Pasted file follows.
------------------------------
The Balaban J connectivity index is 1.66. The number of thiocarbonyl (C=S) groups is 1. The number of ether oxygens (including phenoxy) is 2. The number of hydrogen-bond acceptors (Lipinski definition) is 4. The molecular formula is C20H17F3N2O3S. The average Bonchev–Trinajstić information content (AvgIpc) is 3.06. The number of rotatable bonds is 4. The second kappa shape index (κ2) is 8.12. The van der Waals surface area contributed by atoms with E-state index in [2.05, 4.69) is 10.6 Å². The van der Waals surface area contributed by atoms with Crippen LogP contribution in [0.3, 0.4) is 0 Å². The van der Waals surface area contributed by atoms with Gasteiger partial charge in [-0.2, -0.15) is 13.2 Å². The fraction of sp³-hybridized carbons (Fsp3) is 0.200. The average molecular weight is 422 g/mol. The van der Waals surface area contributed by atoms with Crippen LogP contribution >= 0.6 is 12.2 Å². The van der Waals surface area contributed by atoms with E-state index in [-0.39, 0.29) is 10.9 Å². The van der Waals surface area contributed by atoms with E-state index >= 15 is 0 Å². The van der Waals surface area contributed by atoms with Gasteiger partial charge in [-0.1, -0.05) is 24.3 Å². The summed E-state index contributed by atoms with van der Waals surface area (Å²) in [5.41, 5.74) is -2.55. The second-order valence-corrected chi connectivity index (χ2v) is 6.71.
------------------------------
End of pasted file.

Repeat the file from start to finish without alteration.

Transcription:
The Balaban J connectivity index is 1.66. The number of thiocarbonyl (C=S) groups is 1. The number of ether oxygens (including phenoxy) is 2. The number of hydrogen-bond acceptors (Lipinski definition) is 4. The molecular formula is C20H17F3N2O3S. The average Bonchev–Trinajstić information content (AvgIpc) is 3.06. The number of rotatable bonds is 4. The second kappa shape index (κ2) is 8.12. The van der Waals surface area contributed by atoms with E-state index in [2.05, 4.69) is 10.6 Å². The van der Waals surface area contributed by atoms with Crippen LogP contribution in [0.3, 0.4) is 0 Å². The van der Waals surface area contributed by atoms with Gasteiger partial charge in [-0.2, -0.15) is 13.2 Å². The fraction of sp³-hybridized carbons (Fsp3) is 0.200. The average molecular weight is 422 g/mol. The van der Waals surface area contributed by atoms with Crippen LogP contribution >= 0.6 is 12.2 Å². The van der Waals surface area contributed by atoms with E-state index in [-0.39, 0.29) is 10.9 Å². The van der Waals surface area contributed by atoms with E-state index >= 15 is 0 Å². The van der Waals surface area contributed by atoms with Gasteiger partial charge in [-0.1, -0.05) is 24.3 Å². The summed E-state index contributed by atoms with van der Waals surface area (Å²) in [5.41, 5.74) is -2.55. The second-order valence-corrected chi connectivity index (χ2v) is 6.71.